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Greenhaven Animal Clinic hosts open house

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[November 12, 2014]  SAN JOSE - On Saturday afternoon, the veterinarians, technicians and staff of Green Haven Animal Clinic in San Jose hosted an open house inviting the community to stop by and see all that the clinic has to offer.

Throughout the large building located on the east edge of San Jose there were stations set up with technicians and vets talking about services performed for large and small animals.

Coming in the front door, Greenhaven receptionists were on hand to greet guests and give direction to the various information stations around the building.

In the reception area, a pet food and supply drive was underway with several guests bringing in donations. The products will be distributed to three local organizations including the Humane Society of Logan County, the Mason County Pets without Parents, and the Tazewell County Animal Protection Society.

The front exams rooms were set up with one person discussing pet boarding. Greenhaven is affiliated with the Cha-Dai Pet Motel in Lincoln, which offers boarding for pets. The offices in San Jose also provide boarding for current pet clients.

Another room was designated to talking about pet diet and the Metabolic Diet Plan, which is designed specifically for the individual pet. Part of this program addresses pet obesity and the health risks that come with it. With a custom designed diet based on the animal, it's current weight versus the weight it should be by breed, pets slim down their ideal weight and become healthier, happier, and more active.

Another exam room, which was quite popular with guests, was established as a center for offering information about heartworm prevention.

In the mid-section of the clinic, a demonstration and discussion were being conducted regarding pet dental health. Dogs and cats often suffer illnesses that are also common to humans. Among them gingivitis. Tiffany Kirchgessner, Certified Veterinary Technician, had a large display to show the effects of gingivitis on dogs and discuss prevention of the disease.

Off to the side of this large exam room are two smaller rooms, one is for x-rays, and the other is a surgical room.

In the x-ray room, the technician discussed how x-rays are performed on pets, the modern methods of x-ray that include digital imaging using computer technology instead of “x-ray films.” She also had on her computer screen an x-ray of a soon to be mama dog. As folks passed through, Kirchgessner showed where there were four puppies located in the x-ray. One was very visible, while the others took a little more effort to see.

In the surgical room, a young guest was learning how to intubate a stuffed puppy.

Exiting the mid-section of the clinic and moving toward the back guests entered the large animal section.

The area in the back was divided for the day into a serving line for some excellent refreshments and another demonstration area. In the large animal section, the large animals on hand were two horses and a pony belonging to Dr. George Eales, one of the vets at Greenhaven.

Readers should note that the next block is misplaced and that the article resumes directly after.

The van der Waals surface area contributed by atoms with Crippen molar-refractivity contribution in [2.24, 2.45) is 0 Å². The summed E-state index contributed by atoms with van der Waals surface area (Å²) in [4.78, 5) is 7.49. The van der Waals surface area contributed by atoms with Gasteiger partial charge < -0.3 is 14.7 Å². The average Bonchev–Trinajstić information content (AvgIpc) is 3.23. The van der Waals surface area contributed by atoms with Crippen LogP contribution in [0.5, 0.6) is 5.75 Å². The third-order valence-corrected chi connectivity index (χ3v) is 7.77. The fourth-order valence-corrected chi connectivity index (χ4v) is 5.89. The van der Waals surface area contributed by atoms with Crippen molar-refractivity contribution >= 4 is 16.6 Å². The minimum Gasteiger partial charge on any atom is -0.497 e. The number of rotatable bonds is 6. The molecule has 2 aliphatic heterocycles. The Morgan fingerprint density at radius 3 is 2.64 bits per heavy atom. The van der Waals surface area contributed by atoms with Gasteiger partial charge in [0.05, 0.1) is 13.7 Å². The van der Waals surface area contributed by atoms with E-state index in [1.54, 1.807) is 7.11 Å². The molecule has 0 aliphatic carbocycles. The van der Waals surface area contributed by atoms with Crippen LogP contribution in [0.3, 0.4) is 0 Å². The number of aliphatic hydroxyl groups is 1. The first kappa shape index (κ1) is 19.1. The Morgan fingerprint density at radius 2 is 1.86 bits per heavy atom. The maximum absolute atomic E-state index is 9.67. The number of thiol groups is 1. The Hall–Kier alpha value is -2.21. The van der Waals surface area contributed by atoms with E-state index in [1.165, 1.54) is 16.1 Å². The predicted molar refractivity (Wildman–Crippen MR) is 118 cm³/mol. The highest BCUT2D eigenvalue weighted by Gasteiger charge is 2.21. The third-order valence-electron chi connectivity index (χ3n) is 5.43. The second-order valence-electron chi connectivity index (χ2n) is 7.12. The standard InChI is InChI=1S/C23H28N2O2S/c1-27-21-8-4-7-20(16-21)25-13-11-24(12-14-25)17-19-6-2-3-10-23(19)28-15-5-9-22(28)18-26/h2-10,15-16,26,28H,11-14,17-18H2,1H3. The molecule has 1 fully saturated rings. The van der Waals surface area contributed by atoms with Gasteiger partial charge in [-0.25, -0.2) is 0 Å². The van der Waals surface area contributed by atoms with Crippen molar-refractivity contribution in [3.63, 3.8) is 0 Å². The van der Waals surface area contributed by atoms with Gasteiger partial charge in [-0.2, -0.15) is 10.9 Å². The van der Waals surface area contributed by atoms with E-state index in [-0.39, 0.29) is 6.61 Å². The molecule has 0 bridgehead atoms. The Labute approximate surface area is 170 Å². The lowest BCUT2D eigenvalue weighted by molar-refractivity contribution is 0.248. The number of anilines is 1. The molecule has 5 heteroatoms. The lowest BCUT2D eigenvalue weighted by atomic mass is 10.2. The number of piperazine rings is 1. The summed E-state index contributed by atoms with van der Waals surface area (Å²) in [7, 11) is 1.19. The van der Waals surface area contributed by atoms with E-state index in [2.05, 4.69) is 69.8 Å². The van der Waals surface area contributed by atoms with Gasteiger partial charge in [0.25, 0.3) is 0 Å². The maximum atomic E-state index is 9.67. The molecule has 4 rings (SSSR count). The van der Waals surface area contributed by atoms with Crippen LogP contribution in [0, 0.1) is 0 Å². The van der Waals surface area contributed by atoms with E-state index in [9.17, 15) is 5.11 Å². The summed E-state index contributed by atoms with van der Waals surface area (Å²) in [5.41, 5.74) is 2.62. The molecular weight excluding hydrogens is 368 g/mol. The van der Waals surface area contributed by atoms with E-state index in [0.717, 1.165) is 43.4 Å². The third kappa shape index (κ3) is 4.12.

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Eales had brought the two horses to the clinic in order to discuss the dental issues on horses. The talk regarding the horses drew the attention of a large number of guests. Dr. Eales began by talking about the dental structure of the horse, using a skeletal head as an illustration. He explained some of the routine attention that horses teeth need.

Afterward, he did a live demonstration of how the clinic would address the dental care of a horse. He gave the horse a sedative to help relax him, and then did a mouth wash to remove any stray food that might be in the teeth. He then inserted an equine dental speculum into the horse’s mouth. The speculum simply put, is a devise that will hold the horse’s mouth open during the dental exam. Guests were allowed to come into the horse’s stall a few at a time, and Eales pointed out the dental problems that would need to be addressed in the horse.

Greenhaven was founded in 1964 by Dr. Wayne Lutz. In 1988, Dr. William Armbruster joined the staff of Greenhaven and later invested in the business.

Although all the staff was busy Saturday visiting and enjoying time with their guests, Dr. Eales did take a couple of minutes to talk about the clinic. He noted that today the clientele at the clinic is a little more than 50 percent small animals. He said the trend of veterinary services is shifting to the smaller animals over the large in this region.

Dr. Eales noted that the clinic does work with a good number of livestock producers. What he sees is that while the number of cattle operations in the area has gone down, the number of cattle is much the same as it was when he joined the clinic in 2003. In the swine production sector, he said the clinic is seeing more purebred operations than in the past. The clinic also deals with sheep, goats and horses as needed.

Greenhaven has a large staff of veteraniarians, vet assistants, technicians and support staff.

Greenhaven will be continuing their pet food and supply drive through the month of November. The supplies that are needed include laundry detergent, bleach, heavy duty trash bags, paper towels, cat litter, Purina dog food (canned & dry), and Purina cat food (canned & dry). Donations can be dropped off at Greenhaven in San Jose or Cha-Dai Pet Motel in Lincoln.

Learn more about Greenhaven on their website http://www.greenhavenanimalclinic.com/about-us/doctors-staff.html

[Nila Smith]

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